A thousand years later, the legend of Queen Rielle is a mere fairy tale to bounty hunter Eliana Ferracora. When the Undying Empire conquered her kingdom, she embraced violence to keep her family alive. Now, she believes herself untouchable--until her mother vanishes without a trace, along with countless other women in their city. To find her, Eliana joins a rebel captain on a dangerous mission and discovers that the evil at the heart of the empire is more terrible than she ever imagined.
As Rielle and Eliana fight in a cosmic war that spans millennia, their stories intersect, and the shocking connections between them ultimately determine the fate of their world--and of each other.
Synopsis from Goodreads
To be completely honest, sometimes I pick up a book simply because and author that I like or another book reviewer that I trust has taken a picture of it, talked about it, or really hyped it up. This was the case for Furyborn by Claire Legrand. I had seen it on a few instastories and it kept catching my eye, so I thought I’d grab it and give it a read myself.
I loved that we were given two distinct POVs from two women, both at age 18, but taking place 1,000 years apart. Starting with Rielle at 20, and then jumping back to her at 18 so that we are reading about the dramatically different lives for her and Eliana was a brilliant idea and gives us both the lead by the the war and the aftermath of the Emperor taking power. I wasn’t surprised by the revelation at the end (I actually don’t know if we are supposed to be?), so the build up for me was definitely waiting to find out when Eliana and Rielle both learn the truth (Eliana about her heritage and Rielle about Corien). This is definitely one of the best examples of world building I’ve read in a series, where the entire first book is getting us ready for the rest of the series. A major part of that is the dual POVs that we get.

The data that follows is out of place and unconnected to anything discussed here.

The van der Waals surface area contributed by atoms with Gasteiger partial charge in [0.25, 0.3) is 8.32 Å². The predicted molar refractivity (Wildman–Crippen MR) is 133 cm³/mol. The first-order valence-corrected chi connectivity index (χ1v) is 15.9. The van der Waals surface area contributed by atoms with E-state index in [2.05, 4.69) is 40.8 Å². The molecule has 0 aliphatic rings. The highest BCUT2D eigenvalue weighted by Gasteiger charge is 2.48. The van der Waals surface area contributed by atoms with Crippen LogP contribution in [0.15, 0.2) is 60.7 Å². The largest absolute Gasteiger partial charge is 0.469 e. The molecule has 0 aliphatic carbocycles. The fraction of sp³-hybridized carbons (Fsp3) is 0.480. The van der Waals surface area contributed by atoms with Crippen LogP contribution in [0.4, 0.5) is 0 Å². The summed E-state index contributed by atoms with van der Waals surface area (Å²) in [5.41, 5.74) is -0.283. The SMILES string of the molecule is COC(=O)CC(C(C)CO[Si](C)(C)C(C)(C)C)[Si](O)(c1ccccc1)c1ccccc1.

Jarring Chapter Changes
As much as I liked the different POVs, I often found at the end of each chapter was constantly a cliffhanger. We wouldn’t find a resolution until two chapters later just every chapter jumped between Rielle and Eliana. I almost wish there had been maybe two or three chapters for each woman before a change to the other one, just so that we could stay in their respective time period longer. I found it jarring to be jumping back and forth so often and had to remember where each story had been left off. I loved learning about both of them (as mentioned above) but I definitely found it hard to jump back and forth again and again.
Modern Characters (and Sentiments) in a Historical Fantasy World
Although this book is set in two very different time periods, it was great to see that they were both fairly open and accepting of different sexualities. Eliana has had male and female partners and it’s not considered taboo, which is wonderful to see in YA books. Likewise, Rielle is brought to get birth control and the doctor simply helps her instead of shaming her; she’s making a safe decision for herself and it’s honestly so great to read about. This was a very refreshing way to read about sexuality in a historical fantasy world. I’m glad Legrand made the choice to give these characters modern sentiments about acceptance and love.
Overall, this was a good book, but it didn’t live up to the hype for me. I enjoyed reading it, but the style of jumping between POVs (and time) every chapter really threw me off. I also don’t feel like we really know any characters besides Eliana and Rielle, which is a shame. I’m really looking forward to the next one, though!
FINAL RATING: 3.5/5
Hi, I'm Alexandra! I love reading (largely YA fiction, but sometimes I'll read "adult" books), playing board games, Nutella, and binge-watching TV shows on Netflix with my husband.
Follow Me on Instagram